Roger Federer is still the biggest violin fan

Roger Federer is still the biggest violin fan


norman lebrecht

October 22, 2021

Ever since we reported exclusively in 2012 that Federer took his Mum on her birthday to hear the Beethoven violin concerto, proofs have been arriving of his sustained devotion to the instrument.

He has turned out on court with Anne-Sophie Mutter and extended his musical circle.

His latest pal is Renaud Capuçon, whose concert Federer attended in Zurich.

They tweeted back and forth.


Capucon’s cellist brother Gautier is also a fan: ‘Tennis is a sport that I love above all. I have seen extraordinary matches at Roland Garros. I admire the artist Roger Federer who is amazing! He has an elegance, with a single gesture.’


  • NYMike says:

    Elegance, indeed!

  • Fred Funk says:

    The viola players probably watch tennis with a bucket of Cajun fried chicken, and a few beers. #AirFreshener

  • Ronan Maia Roma says:


  • John Borstlap says:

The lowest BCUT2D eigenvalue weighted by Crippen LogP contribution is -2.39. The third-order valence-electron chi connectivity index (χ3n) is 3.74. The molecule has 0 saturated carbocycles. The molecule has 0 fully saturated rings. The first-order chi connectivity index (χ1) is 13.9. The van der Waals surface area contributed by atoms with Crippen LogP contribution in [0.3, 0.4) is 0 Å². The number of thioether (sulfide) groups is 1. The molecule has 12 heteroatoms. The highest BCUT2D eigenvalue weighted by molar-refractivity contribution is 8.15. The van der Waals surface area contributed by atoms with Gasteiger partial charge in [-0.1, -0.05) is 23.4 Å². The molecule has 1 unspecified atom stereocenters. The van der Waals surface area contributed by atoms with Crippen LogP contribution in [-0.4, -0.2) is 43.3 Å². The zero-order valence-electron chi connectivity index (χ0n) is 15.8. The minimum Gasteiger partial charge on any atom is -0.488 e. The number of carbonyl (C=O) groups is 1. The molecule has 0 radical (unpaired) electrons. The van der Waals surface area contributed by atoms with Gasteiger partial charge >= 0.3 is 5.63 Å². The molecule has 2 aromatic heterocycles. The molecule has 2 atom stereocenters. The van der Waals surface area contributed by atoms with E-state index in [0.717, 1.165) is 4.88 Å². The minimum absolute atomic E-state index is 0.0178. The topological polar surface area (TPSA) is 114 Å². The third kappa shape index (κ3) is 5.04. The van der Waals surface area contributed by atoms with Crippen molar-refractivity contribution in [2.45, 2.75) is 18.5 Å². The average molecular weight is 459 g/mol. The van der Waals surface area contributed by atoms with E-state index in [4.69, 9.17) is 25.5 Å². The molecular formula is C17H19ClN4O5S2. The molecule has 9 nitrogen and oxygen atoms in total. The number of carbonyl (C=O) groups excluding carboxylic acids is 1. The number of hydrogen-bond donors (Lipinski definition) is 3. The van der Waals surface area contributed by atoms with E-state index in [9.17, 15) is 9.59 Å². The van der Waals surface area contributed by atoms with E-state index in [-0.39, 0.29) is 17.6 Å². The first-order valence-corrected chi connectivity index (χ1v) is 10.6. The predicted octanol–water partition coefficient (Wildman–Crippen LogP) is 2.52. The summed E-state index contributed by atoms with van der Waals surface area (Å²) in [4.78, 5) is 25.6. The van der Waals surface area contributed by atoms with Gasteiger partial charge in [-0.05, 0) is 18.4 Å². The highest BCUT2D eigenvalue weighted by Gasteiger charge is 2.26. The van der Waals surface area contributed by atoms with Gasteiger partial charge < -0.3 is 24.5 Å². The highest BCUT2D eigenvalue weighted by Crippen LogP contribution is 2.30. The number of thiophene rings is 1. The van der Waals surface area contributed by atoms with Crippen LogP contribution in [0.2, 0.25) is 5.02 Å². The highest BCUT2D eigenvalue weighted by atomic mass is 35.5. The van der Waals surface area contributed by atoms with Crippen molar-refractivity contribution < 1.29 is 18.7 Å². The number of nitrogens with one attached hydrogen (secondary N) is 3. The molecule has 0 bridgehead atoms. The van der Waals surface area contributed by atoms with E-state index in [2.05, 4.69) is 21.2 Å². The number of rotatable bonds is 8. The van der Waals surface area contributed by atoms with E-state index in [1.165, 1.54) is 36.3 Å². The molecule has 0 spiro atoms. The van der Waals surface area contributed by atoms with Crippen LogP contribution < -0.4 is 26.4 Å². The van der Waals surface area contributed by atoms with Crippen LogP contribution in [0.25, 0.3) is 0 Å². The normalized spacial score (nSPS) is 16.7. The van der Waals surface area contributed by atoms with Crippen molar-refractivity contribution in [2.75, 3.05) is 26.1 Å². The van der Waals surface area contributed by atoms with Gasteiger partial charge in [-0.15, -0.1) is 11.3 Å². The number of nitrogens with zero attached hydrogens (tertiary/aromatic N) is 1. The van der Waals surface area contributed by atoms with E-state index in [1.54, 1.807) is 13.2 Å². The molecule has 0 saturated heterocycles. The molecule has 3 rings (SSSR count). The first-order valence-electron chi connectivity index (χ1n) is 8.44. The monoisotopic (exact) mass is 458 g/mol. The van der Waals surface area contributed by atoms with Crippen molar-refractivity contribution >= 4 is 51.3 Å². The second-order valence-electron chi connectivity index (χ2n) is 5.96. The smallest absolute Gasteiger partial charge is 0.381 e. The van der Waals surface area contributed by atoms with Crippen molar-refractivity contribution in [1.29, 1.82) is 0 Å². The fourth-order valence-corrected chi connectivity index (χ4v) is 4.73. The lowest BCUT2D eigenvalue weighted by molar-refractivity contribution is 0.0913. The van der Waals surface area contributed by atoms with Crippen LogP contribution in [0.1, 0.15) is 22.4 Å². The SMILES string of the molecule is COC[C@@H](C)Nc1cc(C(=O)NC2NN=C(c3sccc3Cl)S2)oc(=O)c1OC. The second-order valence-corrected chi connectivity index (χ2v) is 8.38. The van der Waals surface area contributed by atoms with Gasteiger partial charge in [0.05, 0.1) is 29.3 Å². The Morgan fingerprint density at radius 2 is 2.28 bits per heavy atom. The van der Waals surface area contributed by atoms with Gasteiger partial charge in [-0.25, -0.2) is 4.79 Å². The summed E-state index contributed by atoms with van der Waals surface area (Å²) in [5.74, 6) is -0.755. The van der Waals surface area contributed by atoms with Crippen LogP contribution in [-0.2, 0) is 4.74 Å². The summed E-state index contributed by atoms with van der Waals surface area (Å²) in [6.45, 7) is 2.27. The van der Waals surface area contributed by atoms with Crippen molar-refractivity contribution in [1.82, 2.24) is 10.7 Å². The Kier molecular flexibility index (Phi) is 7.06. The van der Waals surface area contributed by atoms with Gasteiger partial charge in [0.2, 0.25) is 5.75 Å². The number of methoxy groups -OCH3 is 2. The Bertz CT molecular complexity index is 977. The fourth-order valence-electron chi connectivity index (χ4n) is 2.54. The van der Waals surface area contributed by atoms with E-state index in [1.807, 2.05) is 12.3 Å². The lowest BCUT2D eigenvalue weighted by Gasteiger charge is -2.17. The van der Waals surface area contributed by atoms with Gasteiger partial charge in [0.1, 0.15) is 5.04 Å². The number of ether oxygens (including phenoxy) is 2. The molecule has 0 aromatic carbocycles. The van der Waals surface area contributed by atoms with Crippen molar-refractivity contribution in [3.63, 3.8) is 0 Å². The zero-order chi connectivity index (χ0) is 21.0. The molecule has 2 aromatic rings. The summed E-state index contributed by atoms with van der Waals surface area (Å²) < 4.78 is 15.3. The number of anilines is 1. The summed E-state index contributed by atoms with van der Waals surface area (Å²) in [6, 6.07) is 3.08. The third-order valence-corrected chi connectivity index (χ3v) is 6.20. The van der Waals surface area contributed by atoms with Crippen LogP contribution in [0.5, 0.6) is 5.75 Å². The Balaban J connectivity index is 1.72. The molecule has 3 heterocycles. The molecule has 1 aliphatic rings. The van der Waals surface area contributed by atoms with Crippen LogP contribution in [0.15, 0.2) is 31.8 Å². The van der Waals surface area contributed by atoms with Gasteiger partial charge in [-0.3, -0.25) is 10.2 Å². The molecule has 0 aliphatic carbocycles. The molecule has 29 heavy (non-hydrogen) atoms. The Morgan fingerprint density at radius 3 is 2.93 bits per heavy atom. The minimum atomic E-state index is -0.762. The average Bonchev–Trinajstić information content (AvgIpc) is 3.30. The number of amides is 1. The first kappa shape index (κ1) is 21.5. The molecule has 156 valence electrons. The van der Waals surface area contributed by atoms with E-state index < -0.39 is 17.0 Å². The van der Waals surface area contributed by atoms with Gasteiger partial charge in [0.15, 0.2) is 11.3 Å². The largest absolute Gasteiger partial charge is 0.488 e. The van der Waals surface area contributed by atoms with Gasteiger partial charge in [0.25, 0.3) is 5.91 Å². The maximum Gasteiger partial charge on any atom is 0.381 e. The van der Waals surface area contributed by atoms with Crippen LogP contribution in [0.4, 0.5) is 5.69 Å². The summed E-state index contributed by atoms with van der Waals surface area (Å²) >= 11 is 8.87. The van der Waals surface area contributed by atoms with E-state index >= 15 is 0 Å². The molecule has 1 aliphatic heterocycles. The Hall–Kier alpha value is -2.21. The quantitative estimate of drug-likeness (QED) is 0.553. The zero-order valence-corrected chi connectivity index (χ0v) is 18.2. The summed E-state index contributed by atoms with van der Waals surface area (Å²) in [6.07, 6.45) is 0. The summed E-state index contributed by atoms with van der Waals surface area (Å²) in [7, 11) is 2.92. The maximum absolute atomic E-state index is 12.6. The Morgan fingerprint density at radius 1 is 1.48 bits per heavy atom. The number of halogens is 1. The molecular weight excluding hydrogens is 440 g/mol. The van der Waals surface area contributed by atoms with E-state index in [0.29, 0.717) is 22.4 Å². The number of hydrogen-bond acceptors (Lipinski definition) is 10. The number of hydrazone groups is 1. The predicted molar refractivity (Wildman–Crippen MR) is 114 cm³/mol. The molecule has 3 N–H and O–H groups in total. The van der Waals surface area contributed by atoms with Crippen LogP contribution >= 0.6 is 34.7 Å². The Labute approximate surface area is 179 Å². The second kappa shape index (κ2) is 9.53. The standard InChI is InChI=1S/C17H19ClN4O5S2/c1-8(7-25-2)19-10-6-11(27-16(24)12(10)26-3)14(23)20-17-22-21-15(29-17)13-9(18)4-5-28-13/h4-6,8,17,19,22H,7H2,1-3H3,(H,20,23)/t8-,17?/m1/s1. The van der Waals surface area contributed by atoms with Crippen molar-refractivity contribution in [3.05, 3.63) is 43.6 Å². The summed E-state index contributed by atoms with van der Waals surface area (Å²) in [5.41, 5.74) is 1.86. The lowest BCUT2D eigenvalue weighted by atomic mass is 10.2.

There is a story that Federer sometimes secretly trains with a violin instead of a tennis racket, to enhance his elegance, but it may be an apocryphal one since it comes from a viola player.

  • Robert Levin says:

    Federer is the Milstein of tennis players – he is an aristocrat on the court and his playing is architecturally magnificent! I wonder if he has ever heard any of Nathan’s recordings?

  • BigSir says:

    Looks like a bromance…

  • Frank Flambeau says:

    Aging tennis star trying to gain fame elsewhere?

  • Gary Freer says:

    Backhanded compliment?

  • David K. Nelson says:

    The first tennis racket I ever held (before quickly losing interest) was part of the inventory of sports gear, all of it ancient, for the summer recreation league at my city’s school playground. It was so old it had actual “cat gut” strings! (The basketball was actual leather.)

    Perhaps Roger Federer could dig one up and become the first of the Historically Informed tennis players?

    Not entirely irrelevant is the fact that the 78 rpm recording that John McCormack and Fritz Kreisler made of Rachmaninov’s “When Night Descends” was made at the personal request of tennis star Bill Tilden.

  • John Borstlap says:

    I won’t say what terrible games are played over here with violas.